Chelsey Tucker graduated with a Bachelor of History degree from Metropolitan State University in 2019. She now writes about insurance with her specialty being life insurance and has been quoted on Help Smart Phone and MEL Magazine.

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Dan Walker graduated with a BS in Administrative Management in 2005 and has been working in his family’s insurance agency, FCI Agency, for 15 years. He is licensed as an agent to write property and casualty insurance, including home, auto, umbrella, and dwelling fire insurance. He’s also been featured on sites like Reviews.com.

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Reviewed by Daniel Walker
Licensed Auto Insurance Agent

UPDATED: Jan 4, 2022

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The Lowdown

  • Voluntary life insurance is coverage your employer offers
  • It is cheaper than traditional life for people in high-risk categories
  • You may have to wait for an open enrollment period at your employer

What is voluntary life insurance? In short, a voluntary life insurance policy is when your employer opts into coverage for its employees. You choose whether or not you would like to enroll, hence the name. That being said, you can’t sign up anytime. You may need to wait for open enrollment.

Now that you know what voluntary life insurance is, enter your ZIP code into our free quote tool to see what you could pay today.

What is voluntary life insurance?

When it comes to voluntary life insurance vs. basic life insurance, it all depends on where you’re purchasing your insurance. Voluntary life insurance is a policy that your employer offers. Because you can choose whether or not to opt-in to the coverage, it’s voluntary.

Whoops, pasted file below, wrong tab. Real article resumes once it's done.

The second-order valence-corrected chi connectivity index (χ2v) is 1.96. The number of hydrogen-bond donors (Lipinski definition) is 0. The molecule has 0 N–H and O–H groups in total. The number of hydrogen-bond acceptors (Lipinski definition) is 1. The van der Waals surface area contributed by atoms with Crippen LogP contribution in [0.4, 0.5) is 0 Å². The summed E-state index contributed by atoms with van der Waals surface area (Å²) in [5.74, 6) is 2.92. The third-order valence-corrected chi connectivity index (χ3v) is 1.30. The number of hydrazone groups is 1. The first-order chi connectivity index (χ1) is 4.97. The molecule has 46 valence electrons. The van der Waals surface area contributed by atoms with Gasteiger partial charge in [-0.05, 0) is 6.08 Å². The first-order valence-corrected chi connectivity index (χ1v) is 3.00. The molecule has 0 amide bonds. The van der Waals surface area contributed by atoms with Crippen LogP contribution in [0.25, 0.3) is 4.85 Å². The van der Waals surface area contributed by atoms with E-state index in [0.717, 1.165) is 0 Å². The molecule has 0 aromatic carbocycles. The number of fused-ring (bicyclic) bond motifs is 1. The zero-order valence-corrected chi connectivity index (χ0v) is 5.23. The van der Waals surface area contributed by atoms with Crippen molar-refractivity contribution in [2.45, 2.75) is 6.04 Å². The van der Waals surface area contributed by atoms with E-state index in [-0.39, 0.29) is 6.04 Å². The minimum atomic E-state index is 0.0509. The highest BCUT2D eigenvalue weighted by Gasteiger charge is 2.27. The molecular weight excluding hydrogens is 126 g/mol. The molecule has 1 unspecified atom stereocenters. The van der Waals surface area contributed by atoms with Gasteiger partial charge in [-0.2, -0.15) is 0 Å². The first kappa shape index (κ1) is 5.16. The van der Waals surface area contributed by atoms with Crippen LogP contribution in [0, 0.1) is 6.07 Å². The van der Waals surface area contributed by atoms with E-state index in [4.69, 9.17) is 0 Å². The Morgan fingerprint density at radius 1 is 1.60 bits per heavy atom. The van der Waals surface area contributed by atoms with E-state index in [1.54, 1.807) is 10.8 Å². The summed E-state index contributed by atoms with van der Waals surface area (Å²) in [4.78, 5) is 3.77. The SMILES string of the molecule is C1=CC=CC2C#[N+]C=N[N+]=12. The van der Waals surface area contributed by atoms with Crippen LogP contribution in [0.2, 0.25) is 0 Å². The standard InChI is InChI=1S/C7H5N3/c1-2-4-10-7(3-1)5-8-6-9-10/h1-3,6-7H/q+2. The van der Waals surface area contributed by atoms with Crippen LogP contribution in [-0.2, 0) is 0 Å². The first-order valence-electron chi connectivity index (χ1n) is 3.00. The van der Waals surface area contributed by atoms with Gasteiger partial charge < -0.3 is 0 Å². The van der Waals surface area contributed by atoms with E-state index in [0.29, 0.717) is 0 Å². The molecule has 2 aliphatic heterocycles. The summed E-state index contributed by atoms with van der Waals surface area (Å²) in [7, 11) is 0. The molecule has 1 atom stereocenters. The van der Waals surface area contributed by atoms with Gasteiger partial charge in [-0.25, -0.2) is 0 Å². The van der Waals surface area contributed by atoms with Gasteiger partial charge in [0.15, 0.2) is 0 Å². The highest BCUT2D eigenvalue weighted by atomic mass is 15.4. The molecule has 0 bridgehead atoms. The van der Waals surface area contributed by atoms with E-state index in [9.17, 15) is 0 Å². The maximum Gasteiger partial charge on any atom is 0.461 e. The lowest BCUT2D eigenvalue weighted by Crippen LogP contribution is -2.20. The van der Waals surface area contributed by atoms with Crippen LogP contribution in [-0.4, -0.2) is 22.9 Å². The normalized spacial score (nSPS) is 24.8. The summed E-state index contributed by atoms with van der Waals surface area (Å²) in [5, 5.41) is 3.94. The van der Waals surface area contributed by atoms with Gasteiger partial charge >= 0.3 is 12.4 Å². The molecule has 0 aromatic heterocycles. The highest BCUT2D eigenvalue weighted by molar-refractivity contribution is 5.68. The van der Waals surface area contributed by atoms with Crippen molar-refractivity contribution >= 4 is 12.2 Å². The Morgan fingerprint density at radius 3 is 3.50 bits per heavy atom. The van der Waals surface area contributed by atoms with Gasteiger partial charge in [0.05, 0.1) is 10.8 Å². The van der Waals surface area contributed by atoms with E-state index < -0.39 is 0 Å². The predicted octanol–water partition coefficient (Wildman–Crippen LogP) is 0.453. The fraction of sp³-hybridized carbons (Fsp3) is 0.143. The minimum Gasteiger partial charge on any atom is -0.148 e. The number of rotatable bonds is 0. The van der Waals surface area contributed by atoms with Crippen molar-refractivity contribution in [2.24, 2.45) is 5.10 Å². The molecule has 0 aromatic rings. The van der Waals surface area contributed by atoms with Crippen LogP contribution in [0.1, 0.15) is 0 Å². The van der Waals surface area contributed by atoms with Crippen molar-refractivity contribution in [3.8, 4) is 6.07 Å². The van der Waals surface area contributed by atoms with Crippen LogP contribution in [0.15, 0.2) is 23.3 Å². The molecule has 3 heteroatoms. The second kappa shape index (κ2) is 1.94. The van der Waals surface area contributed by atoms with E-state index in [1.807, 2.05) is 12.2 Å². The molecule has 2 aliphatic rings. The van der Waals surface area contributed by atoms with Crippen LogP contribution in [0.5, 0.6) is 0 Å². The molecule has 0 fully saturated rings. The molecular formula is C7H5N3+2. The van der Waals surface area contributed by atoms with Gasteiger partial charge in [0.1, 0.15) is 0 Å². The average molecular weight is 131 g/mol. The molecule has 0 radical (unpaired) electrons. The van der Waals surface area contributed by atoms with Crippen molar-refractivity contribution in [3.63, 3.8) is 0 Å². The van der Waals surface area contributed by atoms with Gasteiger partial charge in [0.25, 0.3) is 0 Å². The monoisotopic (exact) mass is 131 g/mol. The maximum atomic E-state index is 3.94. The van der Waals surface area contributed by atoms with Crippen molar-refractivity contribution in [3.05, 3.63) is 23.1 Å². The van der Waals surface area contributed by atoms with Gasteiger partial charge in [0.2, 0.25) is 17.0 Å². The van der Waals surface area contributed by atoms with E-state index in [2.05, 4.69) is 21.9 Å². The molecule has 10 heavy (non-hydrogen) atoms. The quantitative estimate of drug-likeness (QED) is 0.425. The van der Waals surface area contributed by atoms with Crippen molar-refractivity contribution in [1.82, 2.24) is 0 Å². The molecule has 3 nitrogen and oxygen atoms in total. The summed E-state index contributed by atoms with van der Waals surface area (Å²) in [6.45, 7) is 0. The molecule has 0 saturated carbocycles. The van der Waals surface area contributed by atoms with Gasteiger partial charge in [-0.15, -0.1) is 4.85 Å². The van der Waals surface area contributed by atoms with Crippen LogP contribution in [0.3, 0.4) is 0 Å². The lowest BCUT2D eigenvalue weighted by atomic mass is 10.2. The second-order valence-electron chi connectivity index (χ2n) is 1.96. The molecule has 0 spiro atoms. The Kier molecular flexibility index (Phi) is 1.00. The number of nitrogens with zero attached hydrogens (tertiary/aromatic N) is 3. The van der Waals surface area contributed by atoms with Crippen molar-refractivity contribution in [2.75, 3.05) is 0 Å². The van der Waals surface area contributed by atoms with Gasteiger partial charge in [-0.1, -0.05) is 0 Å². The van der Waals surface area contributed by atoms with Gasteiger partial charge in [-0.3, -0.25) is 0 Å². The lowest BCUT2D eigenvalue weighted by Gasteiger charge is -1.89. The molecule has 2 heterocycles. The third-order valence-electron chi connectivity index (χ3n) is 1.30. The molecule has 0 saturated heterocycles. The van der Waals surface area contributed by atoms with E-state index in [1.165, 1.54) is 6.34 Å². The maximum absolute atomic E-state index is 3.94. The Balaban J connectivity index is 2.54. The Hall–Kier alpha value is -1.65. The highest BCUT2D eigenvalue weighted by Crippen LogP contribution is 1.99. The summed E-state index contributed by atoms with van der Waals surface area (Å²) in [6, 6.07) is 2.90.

Voluntary life insurance is also known as group life insurance because the insurance company will underwrite the entire workforce as a whole. This allows the insurance company to provide everyone in the company with lower rates.

Who needs voluntary life insurance?

Your employer’s voluntary life insurance can be a great way to save on your monthly rates. When you apply for a life insurance policy, your insurer will evaluate the risk you pose to them paying out. The higher chance that you might die during the length of the policy, means the more you pay.

The life insurance underwriting process can be fairly extensive as it will consider various factors in your life. Some of the areas that life insurance underwriters consider are:

  • Demographics such as your age and gender
  • Your current health
  • Any criminal record
  • Family medical history
  • Your occupation and hobbies
  • Tobacco use

This is why applying for a basic life insurance policy by yourself can lend itself to higher costs if you have a few red flags. For instance, according to the University of New Hampshire, smokers can pay up to $1,000 more per year for life insurance.

Applying for a voluntary life insurance policy will likely save you money since the insurer will underwrite the entire workforce as a whole. In addition, this means that you’ll probably have to pay less for insurance because the insurance company is taking on less risk.

What is voluntary life insurance and AD&D?

Voluntary life insurance traditionally comes in either term or whole life. However, your employer can opt to include accidental death and dismemberment coverage. This AD&D coverage can provide you with an extra death benefit if you die or are severely injured at work.

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Is voluntary life insurance worth it?